Aspirin ... the Original ‘Wonder Drug’

By Nancy Berkoff, RD, EdD

How many of us can remember a glass bottle of aspirin in the medicine cabinet, the contents doled out one tablet at a time, for whatever ailed us? Aspirin has retained its popularity. As of 2023, aspirin was the most used drug worldwide.

Aspirin has been called one of the most important pharmacological achievements of the twentieth century. Before aspirin, your headache might have been treated with trepanning (drilling a small hole in the skull to relieve pressure), or “botanical” cures that may have contained cocaine, opium or even kerosene.

Although Bayer may have been the first to put aspirin in a bottle, willow bark, which contains aspirin’s active ingredient, was used as a painkiller and antipyretic ( fever controller) by Sumerians and ancient Egyptians, Greeks and Romans over 3500 years ago. The Ebers papyrus, an ancient Egyptian medical text, refers to willow as an anti-inflammatory or pain reliever, for non-specific aches and pains. Hippocrates provided willow-leaf tea, which contains the natural compound from which aspirin is derived, to women to ease the pain of childbirth.

Beginning in the 1700s, salicylates, aspirin’s active ingredient, were extracted from willow bark and used for medicinal purposes. Acetylsalicylic acid was named “aspirin” by a chemist from the Bayer Company. The letter ‘A’ stands for acetyl, a compound added to prevent the natural bitterness of salicylates. The “spir” comes from a plant known as “spiraea ulmaria,” a source of salicylates, and “in” was a common suffix used for drugs at the time of aspirin’s first manufacture.

In 1950, aspirin made the Guinness World Record for being the most frequently sold painkiller. A professor of pharmacology, John Vane, won the Nobel Prize for his research into the mechanisms of aspirin in the body.

In addition to its antipyretic and anti-inflammatory properties, aspirin became known for its antiplatelet properties, a milestone in preventing cardiovascular and cerebrovascular diseases in the 1970s. As of 2024, there is ongoing research as to the true cardio-protective effect of aspirin. Over the years, there has been evidence of aspirin’s possible preventive effect against colorectal and other types of cancer.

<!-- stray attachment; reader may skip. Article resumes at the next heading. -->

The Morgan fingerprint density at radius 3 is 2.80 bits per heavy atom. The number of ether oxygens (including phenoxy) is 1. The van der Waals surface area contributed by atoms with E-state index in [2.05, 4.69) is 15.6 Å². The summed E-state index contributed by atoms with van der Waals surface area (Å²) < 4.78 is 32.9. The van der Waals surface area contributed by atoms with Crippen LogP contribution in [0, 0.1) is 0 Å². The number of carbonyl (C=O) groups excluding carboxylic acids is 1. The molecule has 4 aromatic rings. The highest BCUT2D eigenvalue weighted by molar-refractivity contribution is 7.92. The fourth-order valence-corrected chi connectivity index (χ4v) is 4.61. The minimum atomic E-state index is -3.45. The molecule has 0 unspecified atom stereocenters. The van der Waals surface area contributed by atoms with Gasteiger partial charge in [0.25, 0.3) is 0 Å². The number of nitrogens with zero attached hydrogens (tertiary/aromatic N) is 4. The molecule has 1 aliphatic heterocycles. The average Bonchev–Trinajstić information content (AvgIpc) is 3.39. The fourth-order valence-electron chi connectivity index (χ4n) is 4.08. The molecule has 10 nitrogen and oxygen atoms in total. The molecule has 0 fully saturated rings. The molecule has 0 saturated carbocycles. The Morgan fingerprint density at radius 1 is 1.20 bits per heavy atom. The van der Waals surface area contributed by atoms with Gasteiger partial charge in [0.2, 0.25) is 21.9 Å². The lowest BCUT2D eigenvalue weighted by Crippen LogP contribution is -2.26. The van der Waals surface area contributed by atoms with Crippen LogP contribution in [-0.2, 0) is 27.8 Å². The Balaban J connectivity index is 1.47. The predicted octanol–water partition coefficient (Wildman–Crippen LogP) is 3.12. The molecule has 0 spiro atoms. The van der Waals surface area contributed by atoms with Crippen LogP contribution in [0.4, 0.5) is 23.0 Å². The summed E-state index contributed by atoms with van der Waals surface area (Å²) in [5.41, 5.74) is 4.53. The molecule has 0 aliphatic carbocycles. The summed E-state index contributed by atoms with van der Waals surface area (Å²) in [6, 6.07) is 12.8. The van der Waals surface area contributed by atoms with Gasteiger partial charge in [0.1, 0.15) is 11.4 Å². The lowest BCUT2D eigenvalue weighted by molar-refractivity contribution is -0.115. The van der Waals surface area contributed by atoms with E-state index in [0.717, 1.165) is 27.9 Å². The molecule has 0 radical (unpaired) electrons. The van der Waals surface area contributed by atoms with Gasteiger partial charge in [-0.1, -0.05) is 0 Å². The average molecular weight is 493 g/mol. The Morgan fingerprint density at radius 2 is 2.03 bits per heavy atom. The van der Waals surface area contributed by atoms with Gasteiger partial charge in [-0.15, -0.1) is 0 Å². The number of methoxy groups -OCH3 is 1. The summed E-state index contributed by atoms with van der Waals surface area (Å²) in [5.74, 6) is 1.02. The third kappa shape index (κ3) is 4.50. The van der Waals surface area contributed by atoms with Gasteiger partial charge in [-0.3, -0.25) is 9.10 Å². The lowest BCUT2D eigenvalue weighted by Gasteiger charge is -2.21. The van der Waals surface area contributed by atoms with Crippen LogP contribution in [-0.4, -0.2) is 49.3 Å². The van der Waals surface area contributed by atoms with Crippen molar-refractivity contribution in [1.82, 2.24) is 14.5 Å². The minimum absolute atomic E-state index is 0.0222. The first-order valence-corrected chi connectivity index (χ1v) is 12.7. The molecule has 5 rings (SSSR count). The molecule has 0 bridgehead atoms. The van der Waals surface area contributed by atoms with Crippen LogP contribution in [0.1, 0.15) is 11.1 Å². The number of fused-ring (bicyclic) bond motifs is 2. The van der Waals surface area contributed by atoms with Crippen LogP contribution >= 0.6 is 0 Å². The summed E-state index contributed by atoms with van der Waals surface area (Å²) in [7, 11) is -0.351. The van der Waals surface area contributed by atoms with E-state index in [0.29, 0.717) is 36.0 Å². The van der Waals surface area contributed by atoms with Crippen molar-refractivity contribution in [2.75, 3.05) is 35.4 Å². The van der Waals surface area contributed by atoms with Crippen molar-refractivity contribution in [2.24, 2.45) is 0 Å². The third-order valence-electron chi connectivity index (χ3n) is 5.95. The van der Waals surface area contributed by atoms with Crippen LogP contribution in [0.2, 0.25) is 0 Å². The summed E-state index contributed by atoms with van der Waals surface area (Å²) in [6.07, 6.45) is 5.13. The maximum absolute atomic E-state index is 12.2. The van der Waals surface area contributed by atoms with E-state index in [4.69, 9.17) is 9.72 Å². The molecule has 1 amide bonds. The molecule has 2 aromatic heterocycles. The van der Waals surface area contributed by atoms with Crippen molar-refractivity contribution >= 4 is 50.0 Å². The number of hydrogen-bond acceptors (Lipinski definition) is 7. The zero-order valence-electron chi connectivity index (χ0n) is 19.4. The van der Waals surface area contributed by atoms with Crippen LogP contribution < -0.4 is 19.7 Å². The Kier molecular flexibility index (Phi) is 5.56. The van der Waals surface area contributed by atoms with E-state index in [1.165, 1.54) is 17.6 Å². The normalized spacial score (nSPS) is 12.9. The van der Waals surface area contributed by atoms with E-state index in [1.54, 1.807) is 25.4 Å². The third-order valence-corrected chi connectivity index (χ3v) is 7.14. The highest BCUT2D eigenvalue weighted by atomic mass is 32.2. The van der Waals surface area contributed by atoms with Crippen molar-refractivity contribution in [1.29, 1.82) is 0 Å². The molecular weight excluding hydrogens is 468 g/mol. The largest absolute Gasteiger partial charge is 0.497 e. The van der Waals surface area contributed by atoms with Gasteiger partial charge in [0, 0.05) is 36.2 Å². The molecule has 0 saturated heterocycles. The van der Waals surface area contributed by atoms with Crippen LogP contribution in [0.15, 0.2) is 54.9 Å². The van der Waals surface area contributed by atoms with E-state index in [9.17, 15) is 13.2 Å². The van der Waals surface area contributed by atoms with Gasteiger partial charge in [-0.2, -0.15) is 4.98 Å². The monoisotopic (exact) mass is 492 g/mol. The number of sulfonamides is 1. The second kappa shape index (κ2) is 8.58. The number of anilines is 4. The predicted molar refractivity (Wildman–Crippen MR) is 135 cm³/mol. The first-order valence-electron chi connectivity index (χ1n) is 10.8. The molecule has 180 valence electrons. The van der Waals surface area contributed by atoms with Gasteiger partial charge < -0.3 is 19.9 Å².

Even “miracle cures” have “howevers” associated with them. If aspirin is an approved choice for you, it should never be taken without food. Aspirin and an empty stomach can mean stomach irritation, affecting the inner lining of the stomach and possibly causing gastric ulcers or bleeding. Consultation with a medical professional should always be done before considering aspirin.

Aspirin should never be given to children as it may cause Reyes syndrome, a serious disease that affects all body parts including liver and the brain.

An overdose of aspirin can affect hearing, from ringing in the ears to total deafness. According to a study published in the American Journal of Medicine, individuals who take an aspirin two or more times a week may increase their risk of hearing impairment by one third. Again, get with your doctor…

Over four hundred drugs are known to interact with aspirin, including antidepressants, antacids, blood thinner, insulin and other pain relievers. Again, speak with the doc!

One person who should not have been given aspirin was a member of the Russian royal Romanov family, Alexei, who had hemophilia. Aspirin would have made the bleeding from this disease worse. But the imperial doctors insisted he take the new wonder drug. Alexi probably improved because the mystic Grigori Rasputin told his family to rely on spiritual healing rather than modern methods. Rasputin’s influence on the Romanov family may have contributed to the uprising against them, making aspirin a possible participant in the end of czarist Russia.

As a side note, it has been said that if aspirin had to go through today’s FDA process it most probably would not be approved. How aspirin actually works in the body is poorly understood, it can cause excessive internal bleeding and there is a risk of severe allergic reactions.

The jury is still out about the absolute properties of aspirin, but its role in providing comfort over the years is indisputable.


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